Some volume problems are very difﬁcult to handle by the methods of Section 6.2. For
instance, let’s consider the problem of ﬁnding the volume of the solid obtained by rotating
about the axis the region bounded by
and
. (See Figure 1.) If we slice
perpendicular to the
y
axis, we get a washer. But to compute the inner radius and the outer
radius of the washer, we would have to solve the cubic equation
for
x
in
terms of
y
; that’s not easy.
Fortunately, there is a method, called the
method of cylindrical shells
, that is easier to
use in such a case. Figure 2 shows a cylindrical shell with inner radius
, outer radius
,
and height . Its volume
is calculated by subtracting the volume
of the inner cylinder
from the volume
of the outer cylinder:
If we let
(the thickness of the shell) and
(the average radius
of the shell), then this formula for the volume of a cylindrical shell becomes
and it can be remembered as
Now let
be the solid obtained by rotating about the axis the region bounded by
[where
],
and
, where
. (See Figure 3.)
We divide the interval
into
n
subintervals
of equal width
and let
be
the midpoint of the
i
th subinterval. If the rectangle with base
and height
is
rotated about the
y
axis, then the result is a cylindrical shell with average radius
, height
, and thickness
(see Figure 4), so by Formula 1 its volume is
Therefore, an approximation to the volume
of
is given by the sum of the volumes of
these shells:
V
±
²
n
i
±
1
V
i
±
²
n
i
±
1
2
±
x
i
f
³
x
i
´
²
x
S
V
V
i
±
³
2
x
i
´µ
f
³
x
i
´¶
²
x
²
x
f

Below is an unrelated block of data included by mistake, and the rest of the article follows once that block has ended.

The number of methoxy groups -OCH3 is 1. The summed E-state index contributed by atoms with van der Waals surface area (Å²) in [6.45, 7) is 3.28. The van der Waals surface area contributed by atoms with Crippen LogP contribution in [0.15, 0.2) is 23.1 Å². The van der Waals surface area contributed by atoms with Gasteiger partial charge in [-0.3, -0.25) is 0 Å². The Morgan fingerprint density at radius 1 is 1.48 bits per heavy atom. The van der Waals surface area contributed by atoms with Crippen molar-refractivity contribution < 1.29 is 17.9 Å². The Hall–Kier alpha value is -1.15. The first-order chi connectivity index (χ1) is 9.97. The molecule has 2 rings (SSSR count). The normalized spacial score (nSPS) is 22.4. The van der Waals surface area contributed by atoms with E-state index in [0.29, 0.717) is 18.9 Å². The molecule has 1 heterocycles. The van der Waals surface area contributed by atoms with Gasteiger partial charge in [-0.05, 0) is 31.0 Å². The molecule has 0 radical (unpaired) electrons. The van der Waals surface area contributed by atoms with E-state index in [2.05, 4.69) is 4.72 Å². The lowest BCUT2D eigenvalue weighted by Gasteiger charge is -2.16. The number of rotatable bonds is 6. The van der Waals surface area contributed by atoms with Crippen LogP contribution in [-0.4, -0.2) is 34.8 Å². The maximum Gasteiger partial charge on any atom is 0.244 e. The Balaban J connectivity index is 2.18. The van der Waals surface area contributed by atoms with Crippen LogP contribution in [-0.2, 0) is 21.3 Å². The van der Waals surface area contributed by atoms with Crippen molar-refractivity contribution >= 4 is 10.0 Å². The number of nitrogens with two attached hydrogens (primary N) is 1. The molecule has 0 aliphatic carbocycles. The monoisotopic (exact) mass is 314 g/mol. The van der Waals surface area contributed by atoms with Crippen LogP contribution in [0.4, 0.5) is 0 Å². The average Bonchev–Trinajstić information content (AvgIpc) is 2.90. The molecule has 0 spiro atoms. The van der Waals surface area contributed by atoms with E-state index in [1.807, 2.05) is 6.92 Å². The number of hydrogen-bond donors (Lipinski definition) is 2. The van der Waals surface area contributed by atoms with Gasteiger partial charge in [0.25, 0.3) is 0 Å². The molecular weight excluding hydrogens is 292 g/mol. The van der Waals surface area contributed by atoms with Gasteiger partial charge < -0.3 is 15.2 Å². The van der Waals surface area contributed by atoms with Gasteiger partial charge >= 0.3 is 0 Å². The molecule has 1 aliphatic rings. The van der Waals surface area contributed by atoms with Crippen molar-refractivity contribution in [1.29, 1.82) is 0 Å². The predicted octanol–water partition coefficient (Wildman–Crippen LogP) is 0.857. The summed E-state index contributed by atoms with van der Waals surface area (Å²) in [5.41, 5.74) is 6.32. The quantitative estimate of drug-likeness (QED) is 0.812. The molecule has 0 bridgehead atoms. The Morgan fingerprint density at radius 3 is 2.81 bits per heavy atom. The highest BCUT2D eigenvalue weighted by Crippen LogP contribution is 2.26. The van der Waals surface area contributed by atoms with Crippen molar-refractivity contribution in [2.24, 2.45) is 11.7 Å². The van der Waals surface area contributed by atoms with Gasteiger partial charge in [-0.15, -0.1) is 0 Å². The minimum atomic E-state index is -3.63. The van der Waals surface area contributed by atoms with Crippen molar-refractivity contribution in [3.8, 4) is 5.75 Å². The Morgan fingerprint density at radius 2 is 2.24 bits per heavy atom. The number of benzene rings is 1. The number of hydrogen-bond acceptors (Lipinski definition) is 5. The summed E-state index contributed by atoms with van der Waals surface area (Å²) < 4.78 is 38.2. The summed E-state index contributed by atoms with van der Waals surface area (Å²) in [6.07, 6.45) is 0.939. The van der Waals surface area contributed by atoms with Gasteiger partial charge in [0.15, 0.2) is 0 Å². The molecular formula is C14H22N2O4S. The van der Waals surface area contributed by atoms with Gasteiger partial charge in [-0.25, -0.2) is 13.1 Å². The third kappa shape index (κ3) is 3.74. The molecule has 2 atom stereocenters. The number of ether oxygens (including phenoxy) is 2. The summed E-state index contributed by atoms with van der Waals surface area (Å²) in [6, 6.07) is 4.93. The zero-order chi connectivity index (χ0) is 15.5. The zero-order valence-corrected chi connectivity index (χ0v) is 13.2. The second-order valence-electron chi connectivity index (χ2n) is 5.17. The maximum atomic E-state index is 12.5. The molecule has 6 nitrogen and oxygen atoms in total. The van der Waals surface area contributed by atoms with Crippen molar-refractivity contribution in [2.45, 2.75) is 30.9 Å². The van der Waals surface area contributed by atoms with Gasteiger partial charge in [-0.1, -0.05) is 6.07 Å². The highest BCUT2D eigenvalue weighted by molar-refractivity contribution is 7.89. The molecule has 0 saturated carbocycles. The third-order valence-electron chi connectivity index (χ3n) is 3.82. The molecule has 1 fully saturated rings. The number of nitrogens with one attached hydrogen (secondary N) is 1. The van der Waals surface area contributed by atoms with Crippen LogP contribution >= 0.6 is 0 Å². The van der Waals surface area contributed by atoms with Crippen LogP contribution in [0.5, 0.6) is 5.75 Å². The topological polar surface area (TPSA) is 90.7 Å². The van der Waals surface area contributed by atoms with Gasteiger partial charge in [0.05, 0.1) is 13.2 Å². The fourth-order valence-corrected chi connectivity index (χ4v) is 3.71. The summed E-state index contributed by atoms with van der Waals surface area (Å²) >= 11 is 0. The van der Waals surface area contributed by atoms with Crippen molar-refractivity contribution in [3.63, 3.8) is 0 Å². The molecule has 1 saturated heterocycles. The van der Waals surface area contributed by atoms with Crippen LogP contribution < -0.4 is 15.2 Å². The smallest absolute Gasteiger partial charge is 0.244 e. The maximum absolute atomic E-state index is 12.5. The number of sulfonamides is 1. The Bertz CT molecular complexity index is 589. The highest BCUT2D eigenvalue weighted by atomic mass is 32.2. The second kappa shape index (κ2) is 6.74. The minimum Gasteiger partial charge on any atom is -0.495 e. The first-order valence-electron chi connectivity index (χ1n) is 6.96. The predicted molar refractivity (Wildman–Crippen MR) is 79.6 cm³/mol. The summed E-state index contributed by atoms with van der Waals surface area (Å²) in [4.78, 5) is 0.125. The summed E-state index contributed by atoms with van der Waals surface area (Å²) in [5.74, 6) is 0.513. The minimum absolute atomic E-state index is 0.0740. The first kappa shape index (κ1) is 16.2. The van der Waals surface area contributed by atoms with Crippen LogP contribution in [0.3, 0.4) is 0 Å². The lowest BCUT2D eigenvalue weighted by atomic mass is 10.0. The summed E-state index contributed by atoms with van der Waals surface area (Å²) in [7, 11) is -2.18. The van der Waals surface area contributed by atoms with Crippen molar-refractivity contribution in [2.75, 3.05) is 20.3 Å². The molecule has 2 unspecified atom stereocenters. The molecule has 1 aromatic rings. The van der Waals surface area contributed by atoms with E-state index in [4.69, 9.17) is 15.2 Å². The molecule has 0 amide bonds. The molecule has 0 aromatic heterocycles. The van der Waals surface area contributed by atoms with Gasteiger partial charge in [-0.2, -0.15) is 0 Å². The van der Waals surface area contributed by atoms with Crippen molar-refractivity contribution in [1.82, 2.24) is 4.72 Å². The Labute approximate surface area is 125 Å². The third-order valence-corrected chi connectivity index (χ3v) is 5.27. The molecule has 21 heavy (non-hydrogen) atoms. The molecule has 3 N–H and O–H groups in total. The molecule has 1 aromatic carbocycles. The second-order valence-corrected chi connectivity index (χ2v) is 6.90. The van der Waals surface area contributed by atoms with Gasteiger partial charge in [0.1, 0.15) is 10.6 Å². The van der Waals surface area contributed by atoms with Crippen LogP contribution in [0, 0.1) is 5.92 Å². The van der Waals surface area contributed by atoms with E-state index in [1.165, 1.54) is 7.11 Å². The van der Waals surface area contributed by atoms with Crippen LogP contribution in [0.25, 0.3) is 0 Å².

³
x
i
´
x
i
f
³
x
i
´
µ
x
i
³
1
,
x
i
¶
x
i
²
x
µ
x
i
³
1
,
x
i
¶
µ
a
,
b
¶
FIGURE 3
ab
x
y
0
y=ƒ
x
y
0
y=ƒ
b
´
a
µ
0
x
±
b
y
±
0,
x
±
a
,
f
³
x
´
µ
0
y
±
f
³
x
´
y
S
V
±
[circumference][height][thickness]
V
±
2
rh
²
r
1
r
±
1
2
³
r
2
¶
r
1
´
²
r
±
r
2
³
r
1
±
2
r
2
¶
r
1
2
h
³
r
2
³
r
1
´
±
³
r
2
¶
r
1
´³
r
2
³
r
1
´
h
±
r
2
2
h
³
r
2
1
h
±
³
r
2
2
³
r
2
1
´
h
V
±
V
2
³
V
1
V
2
V
1
V
h
r
2
r
1
y
±
2
x
2
³
x
3
y
±
0
y
±
2
x
2
³
x
3
y
FIGURE 1
FIGURE 2
r
r¡
r™
Îr
h
y
x
0
2
1
y=2≈˛
x
L
=
?
x
R
=
?
1
Volumes by Cylindrical Shells
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View Full DocumentThis approximation appears to become better as
. But, from the deﬁnition of an inte
gral, we know that
Thus, the following appears plausible:
The volume of the solid in Figure 3, obtained by rotating about the
y
axis the
region under the curve
from
a
to
b
,is
The argument using cylindrical shells makes Formula 2 seem reasonable, but later we
will be able to prove it. (See Exercise 47.)
The best way to remember Formula 2 is to think of a typical shell, cut and ﬂattened as
in Figure 5, with radius
x
, circumference
, height
, and thickness
or
:
This type of reasoning will be helpful in other situations, such as when we rotate about
lines other than the
y
axis.
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 Spring '11
 jittat
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